Location: Children's Nutrition Research CenterTitle: A community-based healthy living promotion program improved self-esteem among minority children
|WONG, WILLIAM - Children'S Nutrition Research Center (CNRC)|
|ORTIZ, CHRISTINA - Houston Parks & Recreation|
|STUFF, JANICE - Children'S Nutrition Research Center (CNRC)|
|MIKHAIL, CARMEN - Baylor College Of Medicine|
|LATHAN, DEBRA - Houston Parks & Recreation|
|MOORE, LOUIS - Houston Parks & Recreation|
|ALEJANDRO, MERCEDES - Children'S Nutrition Research Center (CNRC)|
|BUTTE, NANCY - Children'S Nutrition Research Center (CNRC)|
|SMITH, ELLIOT - Children'S Nutrition Research Center (CNRC)|
Submitted to: Journal of Pediatric Gastroenterology and Nutrition
Publication Type: Peer Reviewed Journal
Publication Acceptance Date: 12/17/2015
Publication Date: 7/1/2016
Citation: Wong, W.W., Ortiz, C.L., Stuff, J.E., Mikhail, C., Lathan, D., Moore, L.A., Alejandro, M.E., Butte, N.F., Smith, E.O. 2016. A community-based healthy living promotion program improved self-esteem among minority children. Journal of Pediatric Gastroenterology and Nutrition. 63(1):106-112.
Interpretive Summary: Excessive body weight is linked to higher risk of high blood pressure, type 2 diabetes, high blood lipids, and low confidence. Black and Hispanic children are known to have high rates of excessive body weight. Children with excessive body weight are known to have low confidence. To prevent excessive body weight, children are encouraged to spend at least 60 minutes each day on moderate and vigorous physical activities such as jogging, running, and jumping ropes. The study tested an after-school, healthy living promotion program, Healthy Kids-Houston, on body weight, eating habits, confidence, and physical activity among black and Hispanic children. The program was carried out at community centers in low-income neighborhoods near public schools. The program offered three 6-week lessons. Each week, children took two 2-hour lessons. Each 2-hour lesson included 90 minutes of fun, supervised physical activities and 30 minutes of eating and healthy habit lessons. The results collected from 524 children who took part in the Healthy Kids-Houston lessons at 14 community centers were compared with the results from 353 children at 10 community centers who did not receive the lessons. At the end of the first 6-week lesson, higher confidence was found among the children who received the healthy living promotion program and higher confidence remained at the end of the third 6-week lesson. The program led to no changes in body weight and eating habits. The study showed that minority children spent only 5% of their day time on moderate and vigorous physical activities thus not meeting the national recommendation. With higher confidence, it is possible that similar programs with longer duration might lead to more health benefits.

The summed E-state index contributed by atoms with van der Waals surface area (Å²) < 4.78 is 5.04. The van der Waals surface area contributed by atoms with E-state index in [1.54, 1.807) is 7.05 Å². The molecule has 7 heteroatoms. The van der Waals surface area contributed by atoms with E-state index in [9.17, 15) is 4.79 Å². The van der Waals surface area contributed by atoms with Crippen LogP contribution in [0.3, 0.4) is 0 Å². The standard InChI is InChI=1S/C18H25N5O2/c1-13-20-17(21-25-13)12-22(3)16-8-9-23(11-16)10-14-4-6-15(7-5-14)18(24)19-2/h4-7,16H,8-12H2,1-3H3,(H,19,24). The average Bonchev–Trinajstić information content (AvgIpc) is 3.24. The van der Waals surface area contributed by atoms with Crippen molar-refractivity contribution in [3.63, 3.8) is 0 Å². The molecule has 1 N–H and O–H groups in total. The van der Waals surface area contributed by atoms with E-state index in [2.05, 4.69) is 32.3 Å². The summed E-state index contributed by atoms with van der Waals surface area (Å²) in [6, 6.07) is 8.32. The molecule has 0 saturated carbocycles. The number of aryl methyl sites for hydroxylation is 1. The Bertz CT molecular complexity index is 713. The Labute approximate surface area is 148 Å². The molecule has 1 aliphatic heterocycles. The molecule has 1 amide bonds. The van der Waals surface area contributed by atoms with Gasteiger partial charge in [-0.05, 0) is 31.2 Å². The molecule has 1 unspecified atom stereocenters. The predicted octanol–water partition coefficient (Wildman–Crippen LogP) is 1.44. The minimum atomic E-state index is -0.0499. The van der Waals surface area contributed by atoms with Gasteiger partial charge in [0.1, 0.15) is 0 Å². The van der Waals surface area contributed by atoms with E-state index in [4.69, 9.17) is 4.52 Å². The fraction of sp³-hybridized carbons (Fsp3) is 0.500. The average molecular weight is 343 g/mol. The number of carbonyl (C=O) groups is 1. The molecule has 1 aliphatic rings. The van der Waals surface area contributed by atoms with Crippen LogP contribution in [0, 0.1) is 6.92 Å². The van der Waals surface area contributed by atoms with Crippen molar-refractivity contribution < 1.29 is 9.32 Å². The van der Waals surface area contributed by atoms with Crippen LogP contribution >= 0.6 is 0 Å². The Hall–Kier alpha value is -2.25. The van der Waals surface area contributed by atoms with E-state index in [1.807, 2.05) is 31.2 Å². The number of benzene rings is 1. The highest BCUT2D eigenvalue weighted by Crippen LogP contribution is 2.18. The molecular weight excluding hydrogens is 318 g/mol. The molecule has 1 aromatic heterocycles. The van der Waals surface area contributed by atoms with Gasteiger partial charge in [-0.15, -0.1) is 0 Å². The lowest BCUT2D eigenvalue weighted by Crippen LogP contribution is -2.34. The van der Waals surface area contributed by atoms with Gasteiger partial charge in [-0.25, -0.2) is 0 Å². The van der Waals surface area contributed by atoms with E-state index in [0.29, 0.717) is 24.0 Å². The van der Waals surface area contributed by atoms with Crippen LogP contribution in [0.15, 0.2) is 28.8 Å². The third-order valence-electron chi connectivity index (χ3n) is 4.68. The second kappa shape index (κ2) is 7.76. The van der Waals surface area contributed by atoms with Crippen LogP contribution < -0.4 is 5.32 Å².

Technical Abstract: Improving self-esteem, dietary habits, and physical activity is essential for long-term success in childhood obesity prevention. The aim is to evaluate the effects of a healthy living promotion program, Healthy Kids-Houston, on BMI, dietary habits, self-esteem, and physical activity among minority children. The after-school program was implemented at community centers in low-income neighborhoods with close proximity to public schools. The program consisted of 3 6-week sessions. Each week, children attended 2 2-hour sessions. Each 2-hour session in the intervention included 90 minutes of structured physical activities and 30 minutes of nutrition and healthy habit lessons. The control group received typical enrichment programs. Outcomes were measured before the intervention and at the end of each 6-week session. We enrolled 877 children (age 10.2+/-0.1 years (mean+/-SE); body mass index z score: 1.49+/-0.1; 52.0% boys; 72.6% Hispanic) in the program with 524 children received the intervention at 14 community centers and 353 children served as control at 10 community centers. The intervention led to no improvements in BMI z score (P=0.78) and dietary habits (P=0.46). Significant improvements (P=0.02) were detected in the amount of exercise that a child perceived to be required to offset a large meal and in several key self-esteem scores. No improvements were detected in physical activities (P>/=0.21). The improvement in some key self-esteem scores and nutrition knowledge may act as a mediator to motivate these children to adopt a healthier lifestyle in the future.